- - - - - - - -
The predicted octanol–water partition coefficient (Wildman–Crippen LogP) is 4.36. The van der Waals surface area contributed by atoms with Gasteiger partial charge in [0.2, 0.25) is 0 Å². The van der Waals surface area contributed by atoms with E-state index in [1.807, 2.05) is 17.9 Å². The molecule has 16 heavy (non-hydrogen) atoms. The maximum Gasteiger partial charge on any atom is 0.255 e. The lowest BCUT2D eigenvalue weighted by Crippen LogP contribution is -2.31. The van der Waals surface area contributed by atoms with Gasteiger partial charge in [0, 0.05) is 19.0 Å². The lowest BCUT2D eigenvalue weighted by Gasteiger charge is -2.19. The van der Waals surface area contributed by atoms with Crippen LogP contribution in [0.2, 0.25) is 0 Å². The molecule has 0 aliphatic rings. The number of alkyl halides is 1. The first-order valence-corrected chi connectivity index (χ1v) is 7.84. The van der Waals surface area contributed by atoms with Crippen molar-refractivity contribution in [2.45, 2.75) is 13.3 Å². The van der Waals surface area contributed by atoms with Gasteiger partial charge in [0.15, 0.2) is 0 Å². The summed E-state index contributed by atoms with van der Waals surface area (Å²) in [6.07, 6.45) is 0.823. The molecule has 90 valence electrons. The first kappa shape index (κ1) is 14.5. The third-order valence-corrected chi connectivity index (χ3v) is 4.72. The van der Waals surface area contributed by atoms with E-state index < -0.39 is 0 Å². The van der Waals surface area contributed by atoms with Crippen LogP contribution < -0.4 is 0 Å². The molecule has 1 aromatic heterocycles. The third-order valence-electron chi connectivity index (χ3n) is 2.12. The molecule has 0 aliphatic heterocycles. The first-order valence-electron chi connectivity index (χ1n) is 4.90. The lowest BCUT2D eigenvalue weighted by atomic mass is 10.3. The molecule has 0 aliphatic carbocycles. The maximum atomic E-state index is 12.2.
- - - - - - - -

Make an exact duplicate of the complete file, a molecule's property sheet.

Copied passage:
The predicted octanol–water partition coefficient (Wildman–Crippen LogP) is 4.36. The van der Waals surface area contributed by atoms with Gasteiger partial charge in [0.2, 0.25) is 0 Å². The van der Waals surface area contributed by atoms with E-state index in [1.807, 2.05) is 17.9 Å². The molecule has 16 heavy (non-hydrogen) atoms. The maximum Gasteiger partial charge on any atom is 0.255 e. The lowest BCUT2D eigenvalue weighted by Crippen LogP contribution is -2.31. The van der Waals surface area contributed by atoms with Gasteiger partial charge in [0, 0.05) is 19.0 Å². The lowest BCUT2D eigenvalue weighted by Gasteiger charge is -2.19. The van der Waals surface area contributed by atoms with Crippen LogP contribution in [0.2, 0.25) is 0 Å². The molecule has 0 aliphatic rings. The number of alkyl halides is 1. The first-order valence-corrected chi connectivity index (χ1v) is 7.84. The van der Waals surface area contributed by atoms with Crippen molar-refractivity contribution in [2.45, 2.75) is 13.3 Å². The van der Waals surface area contributed by atoms with Gasteiger partial charge in [0.15, 0.2) is 0 Å². The summed E-state index contributed by atoms with van der Waals surface area (Å²) in [6.07, 6.45) is 0.823. The molecule has 90 valence electrons. The first kappa shape index (κ1) is 14.5. The third-order valence-corrected chi connectivity index (χ3v) is 4.72. The van der Waals surface area contributed by atoms with E-state index < -0.39 is 0 Å². The van der Waals surface area contributed by atoms with Crippen LogP contribution < -0.4 is 0 Å². The molecule has 1 aromatic heterocycles. The third-order valence-electron chi connectivity index (χ3n) is 2.12. The molecule has 0 aliphatic heterocycles. The first-order valence-electron chi connectivity index (χ1n) is 4.90. The lowest BCUT2D eigenvalue weighted by atomic mass is 10.3. The molecule has 0 aliphatic carbocycles. The maximum atomic E-state index is 12.2.